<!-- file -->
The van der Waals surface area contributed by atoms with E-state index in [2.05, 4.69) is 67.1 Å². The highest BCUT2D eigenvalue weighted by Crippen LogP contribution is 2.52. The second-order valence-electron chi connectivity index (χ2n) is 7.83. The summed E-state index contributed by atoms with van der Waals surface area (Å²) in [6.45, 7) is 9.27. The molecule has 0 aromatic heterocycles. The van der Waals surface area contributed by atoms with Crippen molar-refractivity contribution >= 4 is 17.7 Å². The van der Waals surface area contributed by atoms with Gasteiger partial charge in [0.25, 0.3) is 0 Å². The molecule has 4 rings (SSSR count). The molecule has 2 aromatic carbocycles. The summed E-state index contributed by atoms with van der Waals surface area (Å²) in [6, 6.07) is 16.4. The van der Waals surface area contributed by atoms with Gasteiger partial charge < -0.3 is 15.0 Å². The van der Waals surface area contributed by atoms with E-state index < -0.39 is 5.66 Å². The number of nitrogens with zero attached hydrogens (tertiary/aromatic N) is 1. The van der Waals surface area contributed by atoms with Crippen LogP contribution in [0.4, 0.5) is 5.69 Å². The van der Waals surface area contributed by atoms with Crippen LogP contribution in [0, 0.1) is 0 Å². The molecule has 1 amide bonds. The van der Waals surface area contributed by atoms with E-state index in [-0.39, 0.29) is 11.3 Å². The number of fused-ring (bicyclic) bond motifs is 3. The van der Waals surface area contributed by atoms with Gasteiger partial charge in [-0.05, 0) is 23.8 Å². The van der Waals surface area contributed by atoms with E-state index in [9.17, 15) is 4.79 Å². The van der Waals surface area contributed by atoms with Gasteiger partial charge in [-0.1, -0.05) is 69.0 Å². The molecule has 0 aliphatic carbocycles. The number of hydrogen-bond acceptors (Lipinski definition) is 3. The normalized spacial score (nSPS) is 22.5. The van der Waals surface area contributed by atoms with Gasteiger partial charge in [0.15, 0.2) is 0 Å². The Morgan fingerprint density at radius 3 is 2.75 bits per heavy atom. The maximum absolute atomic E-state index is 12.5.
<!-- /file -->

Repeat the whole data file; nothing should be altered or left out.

The van der Waals surface area contributed by atoms with E-state index in [2.05, 4.69) is 67.1 Å². The highest BCUT2D eigenvalue weighted by Crippen LogP contribution is 2.52. The second-order valence-electron chi connectivity index (χ2n) is 7.83. The summed E-state index contributed by atoms with van der Waals surface area (Å²) in [6.45, 7) is 9.27. The molecule has 0 aromatic heterocycles. The van der Waals surface area contributed by atoms with Crippen molar-refractivity contribution >= 4 is 17.7 Å². The van der Waals surface area contributed by atoms with Gasteiger partial charge in [0.25, 0.3) is 0 Å². The molecule has 4 rings (SSSR count). The molecule has 2 aromatic carbocycles. The summed E-state index contributed by atoms with van der Waals surface area (Å²) in [6, 6.07) is 16.4. The van der Waals surface area contributed by atoms with Gasteiger partial charge < -0.3 is 15.0 Å². The van der Waals surface area contributed by atoms with E-state index < -0.39 is 5.66 Å². The number of nitrogens with zero attached hydrogens (tertiary/aromatic N) is 1. The van der Waals surface area contributed by atoms with Crippen LogP contribution in [0.4, 0.5) is 5.69 Å². The van der Waals surface area contributed by atoms with Crippen LogP contribution in [0, 0.1) is 0 Å². The molecule has 1 amide bonds. The van der Waals surface area contributed by atoms with E-state index in [-0.39, 0.29) is 11.3 Å². The number of fused-ring (bicyclic) bond motifs is 3. The van der Waals surface area contributed by atoms with Gasteiger partial charge in [-0.05, 0) is 23.8 Å². The van der Waals surface area contributed by atoms with E-state index in [9.17, 15) is 4.79 Å². The van der Waals surface area contributed by atoms with Gasteiger partial charge in [-0.1, -0.05) is 69.0 Å². The molecule has 0 aliphatic carbocycles. The number of hydrogen-bond acceptors (Lipinski definition) is 3. The normalized spacial score (nSPS) is 22.5. The van der Waals surface area contributed by atoms with Gasteiger partial charge in [0.15, 0.2) is 0 Å². The Morgan fingerprint density at radius 3 is 2.75 bits per heavy atom. The maximum absolute atomic E-state index is 12.5.